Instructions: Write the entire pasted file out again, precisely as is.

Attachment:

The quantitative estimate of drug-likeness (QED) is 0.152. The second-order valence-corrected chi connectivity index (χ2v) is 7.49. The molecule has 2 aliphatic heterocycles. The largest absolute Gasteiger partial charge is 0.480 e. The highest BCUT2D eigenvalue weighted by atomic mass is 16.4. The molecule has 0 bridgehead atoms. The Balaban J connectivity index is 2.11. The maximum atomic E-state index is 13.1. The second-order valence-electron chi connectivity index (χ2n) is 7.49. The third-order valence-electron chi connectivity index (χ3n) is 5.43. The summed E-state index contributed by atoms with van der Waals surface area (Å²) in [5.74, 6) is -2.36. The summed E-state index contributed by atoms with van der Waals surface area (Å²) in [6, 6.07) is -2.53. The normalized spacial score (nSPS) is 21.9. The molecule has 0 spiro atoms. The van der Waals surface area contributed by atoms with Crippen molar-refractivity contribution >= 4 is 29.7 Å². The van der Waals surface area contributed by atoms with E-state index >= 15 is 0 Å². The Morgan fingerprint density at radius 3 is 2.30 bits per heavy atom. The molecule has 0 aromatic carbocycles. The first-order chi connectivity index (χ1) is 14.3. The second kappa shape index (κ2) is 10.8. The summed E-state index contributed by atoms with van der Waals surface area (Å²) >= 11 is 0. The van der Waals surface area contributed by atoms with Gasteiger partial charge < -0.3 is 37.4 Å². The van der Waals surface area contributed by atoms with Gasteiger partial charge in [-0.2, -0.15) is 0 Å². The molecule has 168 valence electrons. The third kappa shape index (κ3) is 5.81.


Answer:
The quantitative estimate of drug-likeness (QED) is 0.152. The second-order valence-corrected chi connectivity index (χ2v) is 7.49. The molecule has 2 aliphatic heterocycles. The largest absolute Gasteiger partial charge is 0.480 e. The highest BCUT2D eigenvalue weighted by atomic mass is 16.4. The molecule has 0 bridgehead atoms. The Balaban J connectivity index is 2.11. The maximum atomic E-state index is 13.1. The second-order valence-electron chi connectivity index (χ2n) is 7.49. The third-order valence-electron chi connectivity index (χ3n) is 5.43. The summed E-state index contributed by atoms with van der Waals surface area (Å²) in [5.74, 6) is -2.36. The summed E-state index contributed by atoms with van der Waals surface area (Å²) in [6, 6.07) is -2.53. The normalized spacial score (nSPS) is 21.9. The molecule has 0 spiro atoms. The van der Waals surface area contributed by atoms with Crippen molar-refractivity contribution >= 4 is 29.7 Å². The van der Waals surface area contributed by atoms with E-state index >= 15 is 0 Å². The Morgan fingerprint density at radius 3 is 2.30 bits per heavy atom. The molecule has 0 aromatic carbocycles. The first-order chi connectivity index (χ1) is 14.3. The second kappa shape index (κ2) is 10.8. The summed E-state index contributed by atoms with van der Waals surface area (Å²) >= 11 is 0. The van der Waals surface area contributed by atoms with Gasteiger partial charge < -0.3 is 37.4 Å². The van der Waals surface area contributed by atoms with Gasteiger partial charge in [-0.2, -0.15) is 0 Å². The molecule has 168 valence electrons. The third kappa shape index (κ3) is 5.81.